Our second speaker was Carys Lewis, an Archivist at the collection, who spoke about the acquisition of portraits of women, as well as work by women artists. The first Annual Report of the National Portrait Gallery (NPG), founded in 1856, was in 1858 and listed 57 portraits acquired, five of which were of women. Carys also took us through some of the problems of provenance and previous incorrect attributions; some of the prints shown to us still had not had their sitter identified. We were also privileged to see the first Director of the Gallery, George Scharf’s sketchbook, with his own drawings of copies of prints and his notes on the colours of the works he’d sketched. The archive holds a collection of the 17thC artist Mary Beale, together with her husband’s diary, where he affectionately records what she was working on. Again, after the talk, we had the opportunity to look at the prints more closely, gently handle the sketchbook, and ask questions.
The Archive is open for study by members of the public Tuesdays to Thursdays, from 10.00am to 5.00pm, by appointment. The staff are most helpful and friendly. This is a real treasure trove, and several members of the group expressed the intention of returning for a visit to help them with their research.
After final questions and thanks, we went round the corner to an Italian restaurant for lunch, a pleasant social occasion.
Thanks Susan, for writing this report. And thanks too, to Paul and Carys of the NPG for organising the visit. Captivated by this post? Support the NPG’s work by becoming a member of the gallery. Want to learn more about the history of gender? Join the WSG.
As regular readers of this blog will know, the WSG is celebrating its 30th anniversary in 2017 (the date is a little bit hazy – it was so long ago! – but it is generally agreed that our panel at BSECS 1987 was our first meaningful action). As part of the celebrations, WSG has not only instituted a bursary, but is in the process of compiling and editing a volume intended to be a reflection of its members’ 30 years of research and activism. Edited by Carolyn Williams, Sara Read and Louise Duckling and with a working title of the Women’s Studies Group 1558-1837 Commonplace Book, it will comprise a mixture of short research articles, reminiscences, interviews and poems by members past and present. Those interested in the upcoming book can get a taste of it by listening to Elaine Hobby, Professor of Seventeenth-Century Studies at Loughborough University and a long-time associate of WSG, in conversation with Sara Read in a separate blog post later this month.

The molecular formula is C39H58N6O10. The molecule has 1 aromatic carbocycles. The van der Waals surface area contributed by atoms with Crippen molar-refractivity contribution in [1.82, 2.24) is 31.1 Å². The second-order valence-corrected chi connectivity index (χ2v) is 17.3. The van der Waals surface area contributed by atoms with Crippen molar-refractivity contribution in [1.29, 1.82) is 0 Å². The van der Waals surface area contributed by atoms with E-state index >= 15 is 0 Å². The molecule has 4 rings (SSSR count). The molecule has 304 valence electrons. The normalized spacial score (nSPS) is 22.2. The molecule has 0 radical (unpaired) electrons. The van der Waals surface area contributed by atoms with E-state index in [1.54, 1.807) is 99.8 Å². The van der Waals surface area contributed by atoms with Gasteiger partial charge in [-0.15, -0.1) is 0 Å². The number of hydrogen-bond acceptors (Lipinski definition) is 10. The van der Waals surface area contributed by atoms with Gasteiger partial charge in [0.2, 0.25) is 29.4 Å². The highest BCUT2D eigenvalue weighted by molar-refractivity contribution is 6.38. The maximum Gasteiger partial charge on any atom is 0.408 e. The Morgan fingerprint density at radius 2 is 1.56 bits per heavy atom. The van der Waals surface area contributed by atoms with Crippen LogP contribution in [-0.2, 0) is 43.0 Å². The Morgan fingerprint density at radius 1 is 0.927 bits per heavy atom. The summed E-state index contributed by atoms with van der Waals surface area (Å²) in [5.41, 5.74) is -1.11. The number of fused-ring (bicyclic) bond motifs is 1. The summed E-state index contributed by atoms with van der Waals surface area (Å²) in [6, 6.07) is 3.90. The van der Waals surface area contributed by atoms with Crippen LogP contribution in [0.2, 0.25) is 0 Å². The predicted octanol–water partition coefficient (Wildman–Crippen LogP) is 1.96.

Commonplacing was a common knowledge-making practice during the early modern period whereby people would write short extracts or digests from their reading into books under topical headings. These could be poetry, prose, quotations, proverbs, letters and prayers, which the compiler could then reference and recombine. Books could be kept for pragmatic as well as recreational reasons. Men such as Francis Bacon and John Locke famously wrote about and kept commonplace books, but women kept them too, and in recent years much work has been done on a closely related genre, the recipe book, to which the whole household might contribute. Some thought the practice of commonplacing a cause for concern, because it would encourage superficial reading.
The commonplace book as a discursive practice arguably reached its peak during the early modern period but commonplacing is by its very nature also highly personal and has continued in various forms into the Romantic period and the present day. WSG’s Commonplace Book will be a printed rather than manuscript form, but it will reflect the collaborative, interdisciplinary, unruly, highly mobile forms of interaction and support WSG has encouraged over the years. We hope to see it published in 2018.
The Globe’s Library and Archive is a research facility for academic scholars and theatre practitioners: the Library comprises several collections of books broadly concerning Shakespeare studies and theatre history, while the Archive’s holdings relate entirely to the history of the current theatrical site. In view of the pivotal role that research played in the Globe reconstruction project from the outset, and its continued importance in shaping the theatre’s work today, it comes as something of a surprise to find the collections are housed in a very modest building indeed. There are plans for a new, purpose-built library in the future, but with current space at a premium there is little opportunity for even the most significant items to be exhibited. We were therefore fortunate in that an interesting cross-selection of materials had been put together especially for our visit by Archivist Victoria Lane.